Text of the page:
It is therefore an object of the present invention to provide a means for
protecting and maintaining the integrity of intercell and internal
terminal connections, particularly contact type connections, in an
It is a further object of the present invention to provide a battery having
reduced susceptibility to internal resistance build-up and having enhanced
long term performance.
These and other objects, features and advantages of the present invention
will become more evident from the following discussion and drawings in
SHORT DESCRIPTION OF THE DRAWINGS
FIG. 1 is a partially sectioned exploded view of the battery of the present
invention during construction;
FIG. 1a is a view of the battery cover of FIG. 1 taken along line 1a--1a,
with interconnectors molded therein as shown by dashed lines;
FIG. 2 is a view of the battery of FIG. 1, taken along line 2--2 prior to
placement of the protective material;
FIG. 3 is the view of FIG. 2 with placement of the protective material;
FIG. 4 is a partially sectioned side view of the battery of FIGS. 1-3 after
FIG. 5 is a comparative graph showing battery performance with and without
application of the protective material of the present invention.
DETAILED DESCRIPTION OF THE INVENTION
Generally, the present invention comprise a method for maintaining
electrical connection integrity within a battery having one or more
electrochemical cells; and batteries having such electrical connections
with maintained integrity. The method of the present invention is
particularly effective in maintaining the integrity of pressure contact
interconnection sites without build-up of high internal resistances at
In accordance with the present invention, contrary to normal practice, a
layer of a protective viscous material, substantially inert to the cell
components, is placed at the selected sites to be connected and at least
the immediate surrounding areas. If corrosion or film growth is endemic to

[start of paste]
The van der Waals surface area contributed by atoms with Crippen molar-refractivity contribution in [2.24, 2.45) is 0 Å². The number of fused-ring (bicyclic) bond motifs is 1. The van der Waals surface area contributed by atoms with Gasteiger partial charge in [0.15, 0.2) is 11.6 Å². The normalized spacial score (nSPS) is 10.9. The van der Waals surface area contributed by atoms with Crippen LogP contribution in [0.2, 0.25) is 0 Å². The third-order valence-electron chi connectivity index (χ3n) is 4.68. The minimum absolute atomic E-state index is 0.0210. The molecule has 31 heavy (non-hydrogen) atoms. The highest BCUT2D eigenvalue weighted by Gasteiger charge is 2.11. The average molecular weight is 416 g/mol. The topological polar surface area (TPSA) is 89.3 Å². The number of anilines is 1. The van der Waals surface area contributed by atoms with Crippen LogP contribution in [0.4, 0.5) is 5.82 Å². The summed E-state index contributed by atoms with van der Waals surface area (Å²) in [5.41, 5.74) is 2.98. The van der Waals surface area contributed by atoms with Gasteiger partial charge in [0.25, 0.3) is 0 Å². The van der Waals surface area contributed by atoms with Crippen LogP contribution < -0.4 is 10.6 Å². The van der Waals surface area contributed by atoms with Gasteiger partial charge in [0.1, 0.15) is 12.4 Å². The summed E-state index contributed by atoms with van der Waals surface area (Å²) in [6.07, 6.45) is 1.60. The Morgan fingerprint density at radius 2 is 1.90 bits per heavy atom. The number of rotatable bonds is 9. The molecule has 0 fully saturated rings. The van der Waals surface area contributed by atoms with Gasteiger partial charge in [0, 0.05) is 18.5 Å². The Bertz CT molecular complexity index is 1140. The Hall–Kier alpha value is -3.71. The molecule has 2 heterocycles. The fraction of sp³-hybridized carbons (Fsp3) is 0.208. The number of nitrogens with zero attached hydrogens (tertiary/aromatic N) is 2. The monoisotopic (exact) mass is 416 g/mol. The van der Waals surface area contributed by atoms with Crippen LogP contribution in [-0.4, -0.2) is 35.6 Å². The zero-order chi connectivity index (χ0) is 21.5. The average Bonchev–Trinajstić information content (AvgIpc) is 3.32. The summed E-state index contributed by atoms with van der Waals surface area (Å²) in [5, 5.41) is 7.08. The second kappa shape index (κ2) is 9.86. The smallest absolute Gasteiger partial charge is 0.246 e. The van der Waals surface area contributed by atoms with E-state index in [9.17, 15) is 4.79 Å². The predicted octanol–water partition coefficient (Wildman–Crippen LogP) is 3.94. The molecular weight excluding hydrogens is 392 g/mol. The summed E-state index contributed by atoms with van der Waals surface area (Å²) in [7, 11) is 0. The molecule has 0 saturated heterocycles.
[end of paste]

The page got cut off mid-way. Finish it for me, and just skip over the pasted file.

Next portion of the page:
a particular connection site, such as the anode in organic cells
containing propylene carbonate, only such connection need be covered with
the viscous protective layer.
The protective viscous material is placed on the connection sites prior to
effecting the connection when the connection sites are internal to the
battery structure and are normally exposed to film forming and corrosive
battery and cell components.
It is normally the practice, prior to effecting electrical pressure
contacts or welded connection, to clean and degrease the metal members
which are to be electrically connected. The cleaning ensures that bare
metal surfaces touch each other for positive pressure contact or welding.
It has also been the normal practice, in order to protect the completed
connection against corrosion, with external electrical connections (e.g.
automobile battery terminal connections), to apply a layer of an
insulative protective material such as petroleum jelly to the exterior of
the connection. Such expedient is however not utilized with internal
battery connections, either because it was not believed to be necessary
with a sealed system not exposed to outside contaminants.
In a preferred embodiment of the present invention, the protective viscous
material is non-conductive, thereby obviating possible internal intercell
short circuiting. The non-conductive nature of the preferred protective
material thereby permits it to be applied to even non-electrically
connected positive and negative terminals with a single application.
However, in order to effect a proper electrical connection it is required
that the connection process removes the protective material at the
connection contact site but not the surrounding environs. Similar complete
removal need not be effected, at the connection site, with conductive